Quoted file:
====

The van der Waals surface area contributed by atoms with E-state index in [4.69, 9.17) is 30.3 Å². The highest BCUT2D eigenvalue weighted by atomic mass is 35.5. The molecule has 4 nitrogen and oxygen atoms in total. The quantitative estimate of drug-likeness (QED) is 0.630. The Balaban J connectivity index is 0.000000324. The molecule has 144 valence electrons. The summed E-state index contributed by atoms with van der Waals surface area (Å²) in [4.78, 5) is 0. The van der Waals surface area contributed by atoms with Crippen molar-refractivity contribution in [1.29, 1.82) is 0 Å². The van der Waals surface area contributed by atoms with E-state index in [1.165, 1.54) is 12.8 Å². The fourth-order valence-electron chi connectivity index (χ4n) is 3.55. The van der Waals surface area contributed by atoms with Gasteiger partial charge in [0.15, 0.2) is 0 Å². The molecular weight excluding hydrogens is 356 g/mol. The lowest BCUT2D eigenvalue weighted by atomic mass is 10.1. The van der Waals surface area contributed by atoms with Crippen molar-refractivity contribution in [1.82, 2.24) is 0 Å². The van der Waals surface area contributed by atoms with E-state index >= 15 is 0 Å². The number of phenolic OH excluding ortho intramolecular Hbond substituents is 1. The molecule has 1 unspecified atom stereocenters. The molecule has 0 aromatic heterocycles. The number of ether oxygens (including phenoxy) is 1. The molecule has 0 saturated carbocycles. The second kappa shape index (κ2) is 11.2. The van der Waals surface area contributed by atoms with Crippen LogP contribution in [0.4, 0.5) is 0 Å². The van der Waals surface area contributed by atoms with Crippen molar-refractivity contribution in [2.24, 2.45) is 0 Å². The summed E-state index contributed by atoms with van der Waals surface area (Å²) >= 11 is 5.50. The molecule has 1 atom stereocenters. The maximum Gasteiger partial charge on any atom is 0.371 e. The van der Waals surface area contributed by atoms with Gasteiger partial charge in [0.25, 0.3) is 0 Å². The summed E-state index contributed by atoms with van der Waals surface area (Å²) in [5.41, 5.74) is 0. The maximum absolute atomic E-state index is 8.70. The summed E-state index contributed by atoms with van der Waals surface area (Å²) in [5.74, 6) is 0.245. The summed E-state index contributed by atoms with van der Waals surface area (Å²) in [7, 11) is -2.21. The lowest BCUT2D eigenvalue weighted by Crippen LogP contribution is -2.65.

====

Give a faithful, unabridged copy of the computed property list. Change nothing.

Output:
The van der Waals surface area contributed by atoms with E-state index in [4.69, 9.17) is 30.3 Å². The highest BCUT2D eigenvalue weighted by atomic mass is 35.5. The molecule has 4 nitrogen and oxygen atoms in total. The quantitative estimate of drug-likeness (QED) is 0.630. The Balaban J connectivity index is 0.000000324. The molecule has 144 valence electrons. The summed E-state index contributed by atoms with van der Waals surface area (Å²) in [4.78, 5) is 0. The van der Waals surface area contributed by atoms with Crippen molar-refractivity contribution in [1.29, 1.82) is 0 Å². The van der Waals surface area contributed by atoms with E-state index in [1.165, 1.54) is 12.8 Å². The fourth-order valence-electron chi connectivity index (χ4n) is 3.55. The van der Waals surface area contributed by atoms with Gasteiger partial charge in [0.15, 0.2) is 0 Å². The molecular weight excluding hydrogens is 356 g/mol. The lowest BCUT2D eigenvalue weighted by atomic mass is 10.1. The van der Waals surface area contributed by atoms with Crippen molar-refractivity contribution in [1.82, 2.24) is 0 Å². The van der Waals surface area contributed by atoms with E-state index >= 15 is 0 Å². The number of phenolic OH excluding ortho intramolecular Hbond substituents is 1. The molecule has 1 unspecified atom stereocenters. The molecule has 0 aromatic heterocycles. The number of ether oxygens (including phenoxy) is 1. The molecule has 0 saturated carbocycles. The second kappa shape index (κ2) is 11.2. The van der Waals surface area contributed by atoms with Crippen LogP contribution in [0.4, 0.5) is 0 Å². The van der Waals surface area contributed by atoms with Crippen molar-refractivity contribution in [2.24, 2.45) is 0 Å². The summed E-state index contributed by atoms with van der Waals surface area (Å²) >= 11 is 5.50. The molecule has 1 atom stereocenters. The maximum Gasteiger partial charge on any atom is 0.371 e. The van der Waals surface area contributed by atoms with Gasteiger partial charge in [0.25, 0.3) is 0 Å². The summed E-state index contributed by atoms with van der Waals surface area (Å²) in [5.41, 5.74) is 0. The maximum absolute atomic E-state index is 8.70. The summed E-state index contributed by atoms with van der Waals surface area (Å²) in [5.74, 6) is 0.245. The summed E-state index contributed by atoms with van der Waals surface area (Å²) in [7, 11) is -2.21. The lowest BCUT2D eigenvalue weighted by Crippen LogP contribution is -2.65.